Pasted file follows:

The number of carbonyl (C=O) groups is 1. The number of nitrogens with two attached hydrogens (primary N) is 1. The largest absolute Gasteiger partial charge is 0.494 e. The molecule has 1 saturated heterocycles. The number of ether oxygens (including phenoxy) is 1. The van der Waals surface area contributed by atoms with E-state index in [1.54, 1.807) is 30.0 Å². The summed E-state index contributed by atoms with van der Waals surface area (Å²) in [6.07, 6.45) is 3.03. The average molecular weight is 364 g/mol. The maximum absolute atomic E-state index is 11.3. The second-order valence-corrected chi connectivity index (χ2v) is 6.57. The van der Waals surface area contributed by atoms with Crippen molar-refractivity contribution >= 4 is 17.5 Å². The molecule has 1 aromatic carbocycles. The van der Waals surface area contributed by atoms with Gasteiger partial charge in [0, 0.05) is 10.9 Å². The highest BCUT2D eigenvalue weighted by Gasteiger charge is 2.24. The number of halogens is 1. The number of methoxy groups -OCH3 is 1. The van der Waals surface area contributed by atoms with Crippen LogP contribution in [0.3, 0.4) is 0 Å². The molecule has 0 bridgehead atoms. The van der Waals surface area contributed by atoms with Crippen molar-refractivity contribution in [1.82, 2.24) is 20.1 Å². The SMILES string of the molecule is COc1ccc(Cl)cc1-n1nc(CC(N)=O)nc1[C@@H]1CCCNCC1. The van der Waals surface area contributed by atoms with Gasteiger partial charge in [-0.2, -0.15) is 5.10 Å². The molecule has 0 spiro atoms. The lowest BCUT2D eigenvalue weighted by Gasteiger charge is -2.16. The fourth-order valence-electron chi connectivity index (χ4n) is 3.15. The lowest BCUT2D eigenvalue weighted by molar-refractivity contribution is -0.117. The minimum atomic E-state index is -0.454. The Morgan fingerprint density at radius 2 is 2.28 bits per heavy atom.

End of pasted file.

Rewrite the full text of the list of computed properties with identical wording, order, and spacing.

The number of carbonyl (C=O) groups is 1. The number of nitrogens with two attached hydrogens (primary N) is 1. The largest absolute Gasteiger partial charge is 0.494 e. The molecule has 1 saturated heterocycles. The number of ether oxygens (including phenoxy) is 1. The van der Waals surface area contributed by atoms with E-state index in [1.54, 1.807) is 30.0 Å². The summed E-state index contributed by atoms with van der Waals surface area (Å²) in [6.07, 6.45) is 3.03. The average molecular weight is 364 g/mol. The maximum absolute atomic E-state index is 11.3. The second-order valence-corrected chi connectivity index (χ2v) is 6.57. The van der Waals surface area contributed by atoms with Crippen molar-refractivity contribution >= 4 is 17.5 Å². The molecule has 1 aromatic carbocycles. The van der Waals surface area contributed by atoms with Gasteiger partial charge in [0, 0.05) is 10.9 Å². The highest BCUT2D eigenvalue weighted by Gasteiger charge is 2.24. The number of halogens is 1. The number of methoxy groups -OCH3 is 1. The van der Waals surface area contributed by atoms with Crippen LogP contribution in [0.3, 0.4) is 0 Å². The molecule has 0 bridgehead atoms. The van der Waals surface area contributed by atoms with Crippen molar-refractivity contribution in [1.82, 2.24) is 20.1 Å². The SMILES string of the molecule is COc1ccc(Cl)cc1-n1nc(CC(N)=O)nc1[C@@H]1CCCNCC1. The van der Waals surface area contributed by atoms with Gasteiger partial charge in [-0.2, -0.15) is 5.10 Å². The molecule has 0 spiro atoms. The lowest BCUT2D eigenvalue weighted by Gasteiger charge is -2.16. The fourth-order valence-electron chi connectivity index (χ4n) is 3.15. The lowest BCUT2D eigenvalue weighted by molar-refractivity contribution is -0.117. The minimum atomic E-state index is -0.454. The Morgan fingerprint density at radius 2 is 2.28 bits per heavy atom.